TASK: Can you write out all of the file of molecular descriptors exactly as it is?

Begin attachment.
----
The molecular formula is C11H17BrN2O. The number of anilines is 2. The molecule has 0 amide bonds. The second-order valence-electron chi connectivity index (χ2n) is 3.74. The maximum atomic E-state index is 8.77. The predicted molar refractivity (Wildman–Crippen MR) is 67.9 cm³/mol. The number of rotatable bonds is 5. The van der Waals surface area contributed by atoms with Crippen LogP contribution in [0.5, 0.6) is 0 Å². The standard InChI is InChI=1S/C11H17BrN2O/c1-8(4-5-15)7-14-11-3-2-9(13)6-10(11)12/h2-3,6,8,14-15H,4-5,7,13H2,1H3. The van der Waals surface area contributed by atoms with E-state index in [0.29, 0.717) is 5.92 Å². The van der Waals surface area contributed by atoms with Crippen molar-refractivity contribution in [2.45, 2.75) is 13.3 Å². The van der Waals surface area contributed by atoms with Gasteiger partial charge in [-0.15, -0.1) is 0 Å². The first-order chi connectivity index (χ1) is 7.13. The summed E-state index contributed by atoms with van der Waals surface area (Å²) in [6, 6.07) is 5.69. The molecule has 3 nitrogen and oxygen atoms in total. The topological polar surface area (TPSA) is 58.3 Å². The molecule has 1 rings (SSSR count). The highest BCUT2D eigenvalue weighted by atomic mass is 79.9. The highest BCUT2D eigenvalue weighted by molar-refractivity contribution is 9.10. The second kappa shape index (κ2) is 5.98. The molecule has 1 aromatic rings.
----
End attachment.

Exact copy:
The molecular formula is C11H17BrN2O. The number of anilines is 2. The molecule has 0 amide bonds. The second-order valence-electron chi connectivity index (χ2n) is 3.74. The maximum atomic E-state index is 8.77. The predicted molar refractivity (Wildman–Crippen MR) is 67.9 cm³/mol. The number of rotatable bonds is 5. The van der Waals surface area contributed by atoms with Crippen LogP contribution in [0.5, 0.6) is 0 Å². The standard InChI is InChI=1S/C11H17BrN2O/c1-8(4-5-15)7-14-11-3-2-9(13)6-10(11)12/h2-3,6,8,14-15H,4-5,7,13H2,1H3. The van der Waals surface area contributed by atoms with E-state index in [0.29, 0.717) is 5.92 Å². The van der Waals surface area contributed by atoms with Crippen molar-refractivity contribution in [2.45, 2.75) is 13.3 Å². The van der Waals surface area contributed by atoms with Gasteiger partial charge in [-0.15, -0.1) is 0 Å². The first-order chi connectivity index (χ1) is 7.13. The summed E-state index contributed by atoms with van der Waals surface area (Å²) in [6, 6.07) is 5.69. The molecule has 3 nitrogen and oxygen atoms in total. The topological polar surface area (TPSA) is 58.3 Å². The molecule has 1 rings (SSSR count). The highest BCUT2D eigenvalue weighted by atomic mass is 79.9. The highest BCUT2D eigenvalue weighted by molar-refractivity contribution is 9.10. The second kappa shape index (κ2) is 5.98. The molecule has 1 aromatic rings.